A number is thrown around a lot when the amount of money that will be passed down in the coming generation in Canada is estimated – $1 Trillion they say over the next 20 years. Right now the average inheritance is just over $100,000 but it is expected to swell to $300,000 in the coming years.

Inheritance

While these numbers may seem interesting, they don’t matter to you. What will matter to you – and why you might be reading this post – is what will you get, and when once received, what should you do with it? I have assisted many clients who came into ‘sudden money’. In some cases it was an inheritance, but for others it was a court settlement, lottery, or a property or business sale.

The best advice for anyone coming into sudden money is this – do nothing. Rest on it for a few months as you weigh all of the options available to you.

For those who have never managed a large sum of money it can seem daunting. You might even notice the proverbial sharks circling – wanting to profit themselves from your windfall –particularly if the sudden money is known to several others.

So, after deciding to do nothing for a few months, make a list. Write down all of the things you would consider: pay down the mortgage, eliminate other debts, buy a car, help out the kids, take a trip, build a deck, finish the roof, buy an island, whatever! Don’t judge the list, just make it.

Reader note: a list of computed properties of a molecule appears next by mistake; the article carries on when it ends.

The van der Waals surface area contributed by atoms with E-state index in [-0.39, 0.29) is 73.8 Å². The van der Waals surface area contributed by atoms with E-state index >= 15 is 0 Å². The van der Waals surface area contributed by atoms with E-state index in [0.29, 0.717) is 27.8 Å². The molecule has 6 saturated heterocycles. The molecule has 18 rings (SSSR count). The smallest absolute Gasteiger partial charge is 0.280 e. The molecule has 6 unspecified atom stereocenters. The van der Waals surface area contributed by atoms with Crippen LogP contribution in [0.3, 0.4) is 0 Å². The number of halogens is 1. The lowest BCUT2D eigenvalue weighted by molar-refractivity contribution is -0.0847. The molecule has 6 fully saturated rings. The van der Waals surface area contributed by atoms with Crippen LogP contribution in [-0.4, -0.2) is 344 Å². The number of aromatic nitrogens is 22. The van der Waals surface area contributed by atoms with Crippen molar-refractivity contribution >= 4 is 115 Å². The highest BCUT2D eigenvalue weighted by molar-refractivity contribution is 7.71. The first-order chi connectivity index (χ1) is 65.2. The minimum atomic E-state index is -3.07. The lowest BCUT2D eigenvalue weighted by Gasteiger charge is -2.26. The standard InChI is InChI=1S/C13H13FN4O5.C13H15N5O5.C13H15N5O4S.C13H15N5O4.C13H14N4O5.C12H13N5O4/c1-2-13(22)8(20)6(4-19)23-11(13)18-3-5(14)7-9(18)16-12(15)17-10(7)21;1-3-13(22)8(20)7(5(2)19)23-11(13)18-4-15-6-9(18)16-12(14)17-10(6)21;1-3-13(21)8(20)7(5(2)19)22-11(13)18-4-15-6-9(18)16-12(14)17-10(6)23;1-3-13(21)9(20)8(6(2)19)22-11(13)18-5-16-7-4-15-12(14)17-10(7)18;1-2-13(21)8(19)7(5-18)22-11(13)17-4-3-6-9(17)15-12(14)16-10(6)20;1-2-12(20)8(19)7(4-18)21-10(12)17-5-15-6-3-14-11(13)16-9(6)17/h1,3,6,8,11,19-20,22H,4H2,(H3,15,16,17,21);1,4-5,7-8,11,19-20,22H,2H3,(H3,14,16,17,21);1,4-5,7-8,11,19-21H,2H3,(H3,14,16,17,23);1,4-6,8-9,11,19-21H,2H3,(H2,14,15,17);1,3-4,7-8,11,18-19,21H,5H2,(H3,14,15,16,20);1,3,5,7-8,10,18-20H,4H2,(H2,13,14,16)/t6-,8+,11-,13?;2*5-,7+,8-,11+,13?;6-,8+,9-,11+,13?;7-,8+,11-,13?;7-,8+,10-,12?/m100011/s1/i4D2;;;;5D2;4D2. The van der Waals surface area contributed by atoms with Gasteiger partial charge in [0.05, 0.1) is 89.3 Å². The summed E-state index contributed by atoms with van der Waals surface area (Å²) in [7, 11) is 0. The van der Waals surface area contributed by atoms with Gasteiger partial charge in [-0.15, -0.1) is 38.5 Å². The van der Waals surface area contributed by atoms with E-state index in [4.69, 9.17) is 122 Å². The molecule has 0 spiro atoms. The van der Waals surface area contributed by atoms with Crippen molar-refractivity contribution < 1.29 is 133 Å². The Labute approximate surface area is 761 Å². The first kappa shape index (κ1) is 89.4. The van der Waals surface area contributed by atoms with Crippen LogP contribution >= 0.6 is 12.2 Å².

The next few months will be a time for creating decision criteria, reflecting, thinking about what your loved one would want, and slowly dropping a few things from the list. Inheritances often come with feelings, and a desire to do the ‘right thing’ with the money that now represents some of what your loved one was able to accumulate through their life’s work. Blowing it all on short term ‘fun’ may not feel quite right in a year or two.

Continue to tighten the list, and once you’re happy with the things you want to do, run your decisions by someone whose opinion you trust. Listen to their feedback, and be open to their suggestions – they may be more objective than you at this point.

For inheritances, I love mortgage and debt reduction, investing in children’s education, and doing something to honour the one who passed. This could be a donation to a charity or religious organization that was meaningful to them, or purchasing something to remember them by. My wife and I took a trip to my grandparents’ favourite vacation spot when they were gone, and it was memorable in many ways.

So if or when you receive a significant inheritance: be thankful, do nothing, make your list, run it by someone you trust and then do it. You’ll have no regrets if you take the appropriate time, and avoid the pitfalls that result from emotional or spontaneous financial decisions.